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Parotid sialolithiasis and sialadenitis in a 3-year-old child: a case report and review of the literature



Salivary gland calculi are common in adults but rare in the paediatric population. It accounts for only 3% of all cases of sialolithiasis. Parotid ductal calculus is rare as compared to submandibular ductal calculus.

Case presentation

A 3-year-old boy presented with acute painful right parotid swelling with pus discharge from the Stensen duct. Computed tomography revealed calculus obstructing the parotid duct causing proximal ductal dilatation and parotid gland and masseter muscle oedema. The child was treated with conservative measures, and subsequently the swelling and calculus resolved.


Small parotid duct calculus in children may be successfully treated with conservative measures which obviate the need for surgery. We discuss the management of parotid sialolithiasis in children and conduct literature search on the similar topic.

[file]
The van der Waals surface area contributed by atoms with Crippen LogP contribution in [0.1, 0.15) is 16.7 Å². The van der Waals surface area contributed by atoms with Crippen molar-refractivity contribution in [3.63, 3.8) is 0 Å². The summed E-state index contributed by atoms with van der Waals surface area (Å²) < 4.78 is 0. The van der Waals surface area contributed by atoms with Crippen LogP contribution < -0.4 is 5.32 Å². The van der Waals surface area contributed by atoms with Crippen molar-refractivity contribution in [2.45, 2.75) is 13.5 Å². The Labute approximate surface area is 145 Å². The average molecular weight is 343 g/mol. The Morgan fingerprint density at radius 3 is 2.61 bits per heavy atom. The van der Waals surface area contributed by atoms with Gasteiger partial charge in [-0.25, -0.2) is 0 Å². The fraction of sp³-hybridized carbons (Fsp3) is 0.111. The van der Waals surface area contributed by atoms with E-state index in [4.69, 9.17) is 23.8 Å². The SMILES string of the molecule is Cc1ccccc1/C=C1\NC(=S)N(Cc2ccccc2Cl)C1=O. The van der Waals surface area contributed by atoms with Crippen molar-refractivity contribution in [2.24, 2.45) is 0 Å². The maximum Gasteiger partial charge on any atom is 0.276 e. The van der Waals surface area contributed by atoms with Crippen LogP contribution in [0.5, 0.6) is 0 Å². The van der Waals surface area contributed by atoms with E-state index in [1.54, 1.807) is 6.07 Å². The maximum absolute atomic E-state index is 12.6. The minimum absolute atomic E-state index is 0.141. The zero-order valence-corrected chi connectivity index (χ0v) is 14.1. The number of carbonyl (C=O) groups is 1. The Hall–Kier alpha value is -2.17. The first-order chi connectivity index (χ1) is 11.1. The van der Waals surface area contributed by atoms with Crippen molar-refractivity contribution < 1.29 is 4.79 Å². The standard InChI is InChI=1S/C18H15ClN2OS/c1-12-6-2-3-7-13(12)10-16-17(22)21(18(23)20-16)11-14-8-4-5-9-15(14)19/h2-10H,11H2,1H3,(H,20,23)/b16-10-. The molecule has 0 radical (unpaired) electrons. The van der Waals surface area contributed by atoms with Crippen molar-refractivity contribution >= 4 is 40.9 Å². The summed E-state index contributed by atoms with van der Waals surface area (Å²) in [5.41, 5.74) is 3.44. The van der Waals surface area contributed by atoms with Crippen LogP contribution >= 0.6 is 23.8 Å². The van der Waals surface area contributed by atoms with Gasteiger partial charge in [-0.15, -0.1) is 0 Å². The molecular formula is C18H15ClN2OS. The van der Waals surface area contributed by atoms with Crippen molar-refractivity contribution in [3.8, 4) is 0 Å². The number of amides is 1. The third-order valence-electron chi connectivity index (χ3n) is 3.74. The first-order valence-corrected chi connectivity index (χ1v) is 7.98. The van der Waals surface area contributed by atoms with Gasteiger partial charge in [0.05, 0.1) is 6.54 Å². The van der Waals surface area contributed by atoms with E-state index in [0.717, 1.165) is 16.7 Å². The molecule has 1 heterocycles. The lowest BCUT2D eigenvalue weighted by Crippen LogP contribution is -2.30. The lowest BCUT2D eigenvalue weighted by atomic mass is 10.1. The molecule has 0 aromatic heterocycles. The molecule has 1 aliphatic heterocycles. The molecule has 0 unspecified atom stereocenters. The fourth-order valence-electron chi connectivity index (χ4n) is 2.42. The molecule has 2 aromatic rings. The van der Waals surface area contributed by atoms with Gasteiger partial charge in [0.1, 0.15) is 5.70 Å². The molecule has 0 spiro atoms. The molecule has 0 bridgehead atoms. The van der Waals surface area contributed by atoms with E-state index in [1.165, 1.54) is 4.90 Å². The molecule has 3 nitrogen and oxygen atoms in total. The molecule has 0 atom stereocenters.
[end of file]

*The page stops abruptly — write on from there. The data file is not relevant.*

Sialolithiasis is an obstructive disorder of salivary ductal system caused by formation of stones within the salivary gland or its excretory duct [1]. The resulting salivary flow obstruction leads to salivary ectasia, gland dilatation and ascending infection [2]. Sialolithiasis is common in adults but rarely seen in the paediatric population, which accounts for only 3% of cases. Majority (80 to 90%) of sialolithiasis occur in the submandibular gland; only 10 to 20% involve the parotid gland. It usually affects the salivary duct more than the gland [2]. Due to the small size of parotid duct calculi and its radiolucency on conventional radiograph, it is frequently missed [3]. We report a child who was diagnosed with right parotid calculus mimicking right parotid abscess after performing computed tomography (CT) of the neck. The unusual presentation, CT findings and its subsequent management were discussed.